Super story on how you can’t keep a talented individual down for long, a story on how creativity remains the most important driver of outsized success in the open economy. Henry Blodget was one of the most celebrated tech analysts during the late 90s dotcom boom. And then he famously got into trouble with the SEC. For a few years it looked like he had flamed out as the “….onetime star Wall Street analyst whose career in the financial industry ended in disgrace when, in 2003, he settled fraud charges related to several companies he had analyzed during the late-1990s tech bubble.”
Then Blodget made his comeback. He set up what is now a media giant called Business Insider. Jeff Bezos is a repeat investor in Blodget’s firm – in 2013 and 2014. Astonishingly, Bezos understood better than Blodget that Business Insider would get very big, very fast: “Even in March 2014, when Bezos led another round in Business Insider, this time for $11.9 million, Amazon still had plenty of high-profile detractors.
Not Blodget.
“He didn’t travel eagerly,” recalls Julie Hansen, Business Insider’s president and chief operating officer at the time. “He scrutinized every trip, but he couldn’t get on that plane fast enough to Seattle when the opportunity arose.”
During the long flight to the West Coast, Blodget remembers writing a single-spaced, multipage memo explaining why he thought Business Insider could reach $50 million to $75 million in annual revenues.
Those numbers “seemed gigantic at the time,” he says.
But Bezos was sanguine.
“I think you can get a lot bigger than that!” he told Blodget, who now admits, “As usual, he was right.’’
The Business Insider editor hoovered up the billionaire’s advice. When he returned from the visit to Amazon headquarters, says Hansen, “Henry was like Moses coming back from the mountain with the tablets.””
What Bezos seems to have done for Blodget is what Bezos is famous for – taking a very long term view: “One important takeaway for the young media site, Blodget said in a recent interview with Institutional Investor, is “you can take a much longer view than what’s happening right now.”
“Amazon is about a seven-year view,” he says. “Most public companies, it’s a one- to two-year view. And, as it turns out, they’re very risk-averse. Jeff and Amazon are willing to make a long-term bet and are very willing to be misunderstood for a long time while they’re building toward that.”
The former analyst speaks from firsthand knowledge of the short-term mind frame on Wall Street — a mind frame he rejected in the creation of Business Insider.
Now 13 years old, Business Insider — which, like Amazon, had a plethora of doubters along the way — was still in its relative infancy when Bezos came on board. But in 2015, the startup was sold to Axel Springer, one of Germany’s biggest media companies, which was keen to build a digital media presence in the U.S. With that backing, and Blodget at its helm, Business Insider has ramped up to be one of the most vibrant — and popular — media companies in the world: By December 2018, it had more than 98 million monthly unique visitors in the U.S., ranking second behind CNN in the Comscore general-news category, according to Business Insider. That year, Business Insider hit $100 million in annual revenues and turned a profit, Axel Springer reported.”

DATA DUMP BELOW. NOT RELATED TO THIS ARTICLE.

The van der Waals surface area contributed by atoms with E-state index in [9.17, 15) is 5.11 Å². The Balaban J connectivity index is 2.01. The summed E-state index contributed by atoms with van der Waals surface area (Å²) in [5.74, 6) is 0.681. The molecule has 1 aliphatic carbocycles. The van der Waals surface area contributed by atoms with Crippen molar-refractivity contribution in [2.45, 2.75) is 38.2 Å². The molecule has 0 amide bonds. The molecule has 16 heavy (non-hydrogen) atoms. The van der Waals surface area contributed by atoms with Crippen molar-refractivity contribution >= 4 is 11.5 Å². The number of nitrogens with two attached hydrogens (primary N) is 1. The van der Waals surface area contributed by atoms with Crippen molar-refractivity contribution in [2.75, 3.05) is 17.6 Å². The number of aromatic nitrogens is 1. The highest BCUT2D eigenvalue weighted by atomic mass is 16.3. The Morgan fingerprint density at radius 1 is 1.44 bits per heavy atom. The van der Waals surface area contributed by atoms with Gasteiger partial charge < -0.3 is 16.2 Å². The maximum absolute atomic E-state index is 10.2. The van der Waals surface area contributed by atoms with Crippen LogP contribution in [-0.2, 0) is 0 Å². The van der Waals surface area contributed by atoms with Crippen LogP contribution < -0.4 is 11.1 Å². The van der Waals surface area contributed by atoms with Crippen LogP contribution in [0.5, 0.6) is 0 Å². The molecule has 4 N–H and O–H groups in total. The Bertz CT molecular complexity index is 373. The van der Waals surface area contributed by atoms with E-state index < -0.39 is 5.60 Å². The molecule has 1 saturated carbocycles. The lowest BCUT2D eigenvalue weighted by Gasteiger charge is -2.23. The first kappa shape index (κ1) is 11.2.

As traditional media faces structural decline – accelerated now by Covid – firms like Business Insider could well be the future of media: “There are no layoffs at Business Insider, which is now part of a larger site called simply Insider — a nod to a new expansion of its reporting focus beyond the business world. In fact, Insider is hiring: More than 30 editorial job listings for the U.S. are currently posted on Insider Inc.’s website, as well as 11 internships and fellowships. And that does not include jobs in areas like its new reviews section, nor openings on the data and business side.
Blodget wants to double Insider’s staff, which currently includes 500 journalists, and have 1 million paid subscribers in five years. He also wants to reach 1 billion global readers a month, up significantly from an audience of about 275 million now. The current number, the company says, includes “half of all U.S. millennials on the internet.””
So what is Blodget doing differently that other media firms might want to learn from? Firstly, many of his journalists work from home rather than coming to an expensive city centre office. Secondly, ““We have been focused on our audience and serving our audience. I think lots of companies get distracted with what competitors are doing, or in our industry, sometimes people get distracted by journalism — as opposed to serving an audience with journalism.”” Thirdly, the way Insider collects news & views and disseminates the same is different from what traditional media does: “With its relatively inexperienced staff, Business Insider also depended on aggregating stories from other sites — regurgitating those that appeared behind paywalls at other publications — and it excelled at catchy listicles like “The Sexiest Men on Wall Street.” 
The attention to the SEO principles of headline writing and distributing content on places like Facebook and Google helped push its content far and wide. “There’s a lot of news out there that people don’t know they want to read,” says a former Business Insider reporter. “The whole mindset at BI is that the traditional media doesn’t know how to do digital. They don’t know how to make readers want to read something.””

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